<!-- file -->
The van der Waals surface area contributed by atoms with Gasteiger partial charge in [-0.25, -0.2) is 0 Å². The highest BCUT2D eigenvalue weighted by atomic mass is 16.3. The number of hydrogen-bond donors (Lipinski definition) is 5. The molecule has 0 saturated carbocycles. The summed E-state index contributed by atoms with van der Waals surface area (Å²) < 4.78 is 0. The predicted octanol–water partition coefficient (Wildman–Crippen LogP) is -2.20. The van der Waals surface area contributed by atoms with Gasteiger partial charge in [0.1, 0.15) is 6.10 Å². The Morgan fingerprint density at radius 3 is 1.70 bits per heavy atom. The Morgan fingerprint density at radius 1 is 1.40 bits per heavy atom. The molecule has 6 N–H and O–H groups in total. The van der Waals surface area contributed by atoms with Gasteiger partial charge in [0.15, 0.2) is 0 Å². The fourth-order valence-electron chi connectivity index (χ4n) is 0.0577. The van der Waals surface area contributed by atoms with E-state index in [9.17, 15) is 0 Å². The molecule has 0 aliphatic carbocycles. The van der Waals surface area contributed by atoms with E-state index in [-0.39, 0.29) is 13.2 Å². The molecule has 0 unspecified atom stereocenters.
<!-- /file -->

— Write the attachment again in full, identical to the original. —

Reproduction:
The van der Waals surface area contributed by atoms with Gasteiger partial charge in [-0.25, -0.2) is 0 Å². The highest BCUT2D eigenvalue weighted by atomic mass is 16.3. The number of hydrogen-bond donors (Lipinski definition) is 5. The molecule has 0 saturated carbocycles. The summed E-state index contributed by atoms with van der Waals surface area (Å²) < 4.78 is 0. The predicted octanol–water partition coefficient (Wildman–Crippen LogP) is -2.20. The van der Waals surface area contributed by atoms with Gasteiger partial charge in [0.1, 0.15) is 6.10 Å². The Morgan fingerprint density at radius 3 is 1.70 bits per heavy atom. The Morgan fingerprint density at radius 1 is 1.40 bits per heavy atom. The molecule has 6 N–H and O–H groups in total. The van der Waals surface area contributed by atoms with Gasteiger partial charge in [0.15, 0.2) is 0 Å². The fourth-order valence-electron chi connectivity index (χ4n) is 0.0577. The van der Waals surface area contributed by atoms with E-state index in [9.17, 15) is 0 Å². The molecule has 0 aliphatic carbocycles. The van der Waals surface area contributed by atoms with E-state index in [-0.39, 0.29) is 13.2 Å². The molecule has 0 unspecified atom stereocenters.